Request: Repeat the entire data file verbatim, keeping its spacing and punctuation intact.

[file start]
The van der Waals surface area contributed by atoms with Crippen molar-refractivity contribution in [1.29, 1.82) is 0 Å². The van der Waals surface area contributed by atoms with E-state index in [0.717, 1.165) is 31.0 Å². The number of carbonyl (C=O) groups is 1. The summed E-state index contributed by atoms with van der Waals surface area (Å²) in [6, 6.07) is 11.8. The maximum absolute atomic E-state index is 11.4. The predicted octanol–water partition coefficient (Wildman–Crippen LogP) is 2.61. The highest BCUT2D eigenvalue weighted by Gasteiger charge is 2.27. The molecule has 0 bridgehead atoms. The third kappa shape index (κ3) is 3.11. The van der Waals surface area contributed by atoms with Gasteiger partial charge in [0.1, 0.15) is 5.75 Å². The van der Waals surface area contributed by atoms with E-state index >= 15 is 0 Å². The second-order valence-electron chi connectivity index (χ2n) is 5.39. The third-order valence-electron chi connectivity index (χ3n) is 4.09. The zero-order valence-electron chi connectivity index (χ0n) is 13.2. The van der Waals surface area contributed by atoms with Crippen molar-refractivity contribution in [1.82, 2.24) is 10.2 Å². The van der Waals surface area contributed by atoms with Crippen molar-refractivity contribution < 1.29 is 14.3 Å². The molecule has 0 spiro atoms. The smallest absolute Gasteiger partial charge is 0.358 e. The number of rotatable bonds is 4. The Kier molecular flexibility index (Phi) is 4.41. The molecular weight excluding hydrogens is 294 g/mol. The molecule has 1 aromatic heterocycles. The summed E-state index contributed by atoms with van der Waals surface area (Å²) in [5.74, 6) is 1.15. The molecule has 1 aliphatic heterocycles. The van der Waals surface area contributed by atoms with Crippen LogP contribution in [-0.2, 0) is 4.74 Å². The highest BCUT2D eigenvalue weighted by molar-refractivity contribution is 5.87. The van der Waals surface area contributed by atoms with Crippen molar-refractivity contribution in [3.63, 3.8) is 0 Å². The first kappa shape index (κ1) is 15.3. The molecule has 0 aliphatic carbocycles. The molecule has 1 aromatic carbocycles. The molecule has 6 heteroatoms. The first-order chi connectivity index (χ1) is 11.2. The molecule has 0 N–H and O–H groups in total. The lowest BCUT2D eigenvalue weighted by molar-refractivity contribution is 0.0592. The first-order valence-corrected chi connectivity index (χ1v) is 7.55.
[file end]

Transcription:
The van der Waals surface area contributed by atoms with Crippen molar-refractivity contribution in [1.29, 1.82) is 0 Å². The van der Waals surface area contributed by atoms with E-state index in [0.717, 1.165) is 31.0 Å². The number of carbonyl (C=O) groups is 1. The summed E-state index contributed by atoms with van der Waals surface area (Å²) in [6, 6.07) is 11.8. The maximum absolute atomic E-state index is 11.4. The predicted octanol–water partition coefficient (Wildman–Crippen LogP) is 2.61. The highest BCUT2D eigenvalue weighted by Gasteiger charge is 2.27. The molecule has 0 bridgehead atoms. The third kappa shape index (κ3) is 3.11. The van der Waals surface area contributed by atoms with Gasteiger partial charge in [0.1, 0.15) is 5.75 Å². The van der Waals surface area contributed by atoms with E-state index >= 15 is 0 Å². The second-order valence-electron chi connectivity index (χ2n) is 5.39. The third-order valence-electron chi connectivity index (χ3n) is 4.09. The zero-order valence-electron chi connectivity index (χ0n) is 13.2. The van der Waals surface area contributed by atoms with Crippen molar-refractivity contribution in [1.82, 2.24) is 10.2 Å². The van der Waals surface area contributed by atoms with Crippen molar-refractivity contribution < 1.29 is 14.3 Å². The molecule has 0 spiro atoms. The smallest absolute Gasteiger partial charge is 0.358 e. The number of rotatable bonds is 4. The Kier molecular flexibility index (Phi) is 4.41. The molecular weight excluding hydrogens is 294 g/mol. The molecule has 1 aromatic heterocycles. The summed E-state index contributed by atoms with van der Waals surface area (Å²) in [5.74, 6) is 1.15. The molecule has 1 aliphatic heterocycles. The van der Waals surface area contributed by atoms with Crippen LogP contribution in [-0.2, 0) is 4.74 Å². The highest BCUT2D eigenvalue weighted by molar-refractivity contribution is 5.87. The van der Waals surface area contributed by atoms with Crippen molar-refractivity contribution in [3.63, 3.8) is 0 Å². The first kappa shape index (κ1) is 15.3. The molecule has 0 aliphatic carbocycles. The molecule has 1 aromatic carbocycles. The molecule has 6 heteroatoms. The first-order chi connectivity index (χ1) is 11.2. The molecule has 0 N–H and O–H groups in total. The lowest BCUT2D eigenvalue weighted by molar-refractivity contribution is 0.0592. The first-order valence-corrected chi connectivity index (χ1v) is 7.55.